36/

- 24 based on all the facts of record, the Board has concluded that financial and managerial considerations are consistent with approval of these notices. First Bank System has indicated that the proposed transaction would result in operational efficiencies that would allow the combined organization to be a more efficient and effective competitor. The proposal would result in a broader financial network through which First Bank System can serve its customers. Additionally, there are public benefits to be derived from permitting capital markets to operate so that bank holding companies can make potentially profitable investments in nonbanking companies when those investments are consistent, as in this case, with the relevant considerations under the BHC Act, and from permitting banking organizations to allocate their resources in the manner they consider most efficient. The Board also has carefully considered the competitive effects of the proposed acquisition of U.S. Bancorp's nonbanking subsidiaries. The Board notes that each of the markets for the nonbanking services are unconcentrated, and that there are numerous providers of the services. Consummation of the proposal, therefore, would have a de minimis effect on competition, and the Board has determined that the proposal would not have a significantly adverse effect on competition in any relevant market. Based on the foregoing and all the other facts of record, the Board has concluded that consummation of the proposal would not result in adverse effects, such as undue concentration of resources, decreased or unfair competition, conflicts of interests, or unsound banking practices, that would not be outweighed by the public benefits of the proposal. Accordingly, based on all the facts of record, the Board has determined that the balance of public benefits that the Board must

- 25 consider under the proper incident to banking standard of section 4(c)(8) of the BHC Act is favorable and consistent with approval of the proposal.37/ Conclusion The Board has considered all the facts of record in light of the factors that it is required to consider under the BHC Act. Based on the foregoing and a review of all the facts, the Board has determined that the proposal should be, and hereby is, approved.38/ The Board's approval of this proposal is specifically conditioned on compliance by First Bank System with all the commitments made in

First Bank System also has given notice of its intention to acquire U.S. World Trade Corporation, an export trading company, which First Bank System proposes to operate in accordance with the Bank Holding Company Act and Regulation K. Accordingly, the Board has determined not to disapprove this notice. Commenters have requested that the Board hold a public hearing or meeting on this proposal. Section 3(b) of the BHC Act does not require the Board to hold a public hearing on an application unless the appropriate supervisory authority for the bank to be acquired makes a timely written recommendation of denial of the application. In this case, the Board has not received such a recommendation from any state or federal supervisory authority. Under its rules, the Board also may, in its discretion, hold a public hearing or meeting on an application or notice to clarify factual issues related to the proposal and to provide an opportunity for testimony. See 12 C.F.R. 225.25(a)(2), 262.3(e), and 262.25(d). The Board has carefully considered commenters' requests for a hearing or meeting in light of all the facts of record. In the Board's view, commenters have had ample opportunity to submit views, and have, in fact, provided numerous written submissions that have been considered by the Board in acting on this proposal. The requests fail to demonstrate why the written submissions do not adequately present commenters' allegations. After a careful review of all the facts of record, the Board has concluded that the requests fail to identify any genuine dispute about facts that are material to the Board's decision or any other basis on which a hearing or meeting would be warranted. Based on all the facts of record, the Board has determined that a public hearing or meeting is not necessary to clarify the factual record in the proposal, and is not otherwise warranted in this case. Accordingly, the request for a public hearing or meeting on the proposal is hereby denied.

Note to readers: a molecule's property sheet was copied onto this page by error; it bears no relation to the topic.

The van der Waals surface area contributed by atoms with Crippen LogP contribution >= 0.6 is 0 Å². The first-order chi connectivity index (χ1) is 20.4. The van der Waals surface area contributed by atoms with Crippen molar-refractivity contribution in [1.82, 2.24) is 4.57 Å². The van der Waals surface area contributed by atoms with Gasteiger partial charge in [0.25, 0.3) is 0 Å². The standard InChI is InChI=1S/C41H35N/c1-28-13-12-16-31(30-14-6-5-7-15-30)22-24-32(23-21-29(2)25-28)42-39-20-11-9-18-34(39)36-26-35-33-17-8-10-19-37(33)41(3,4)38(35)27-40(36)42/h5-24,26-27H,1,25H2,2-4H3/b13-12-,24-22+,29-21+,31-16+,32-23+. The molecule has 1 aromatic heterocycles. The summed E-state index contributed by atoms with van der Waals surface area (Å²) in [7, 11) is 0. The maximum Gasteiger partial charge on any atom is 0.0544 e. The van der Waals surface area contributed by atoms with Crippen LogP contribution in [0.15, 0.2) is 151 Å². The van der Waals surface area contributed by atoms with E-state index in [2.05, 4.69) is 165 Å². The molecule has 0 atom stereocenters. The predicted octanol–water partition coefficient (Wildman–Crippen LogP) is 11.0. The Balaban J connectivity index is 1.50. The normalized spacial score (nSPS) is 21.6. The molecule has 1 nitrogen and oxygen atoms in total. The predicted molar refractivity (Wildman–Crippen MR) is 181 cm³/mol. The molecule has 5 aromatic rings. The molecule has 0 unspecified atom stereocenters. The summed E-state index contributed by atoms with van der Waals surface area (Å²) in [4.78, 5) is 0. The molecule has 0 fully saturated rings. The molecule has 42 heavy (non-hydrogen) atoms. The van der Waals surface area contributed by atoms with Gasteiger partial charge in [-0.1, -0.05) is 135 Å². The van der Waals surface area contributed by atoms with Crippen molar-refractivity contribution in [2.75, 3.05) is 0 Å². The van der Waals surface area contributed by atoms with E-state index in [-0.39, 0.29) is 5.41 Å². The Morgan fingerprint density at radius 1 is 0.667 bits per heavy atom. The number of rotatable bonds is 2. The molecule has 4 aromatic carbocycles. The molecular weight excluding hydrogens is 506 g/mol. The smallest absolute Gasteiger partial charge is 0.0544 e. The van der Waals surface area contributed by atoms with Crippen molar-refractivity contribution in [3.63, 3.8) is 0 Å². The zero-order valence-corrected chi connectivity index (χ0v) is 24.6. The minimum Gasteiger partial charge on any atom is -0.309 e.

38/

37/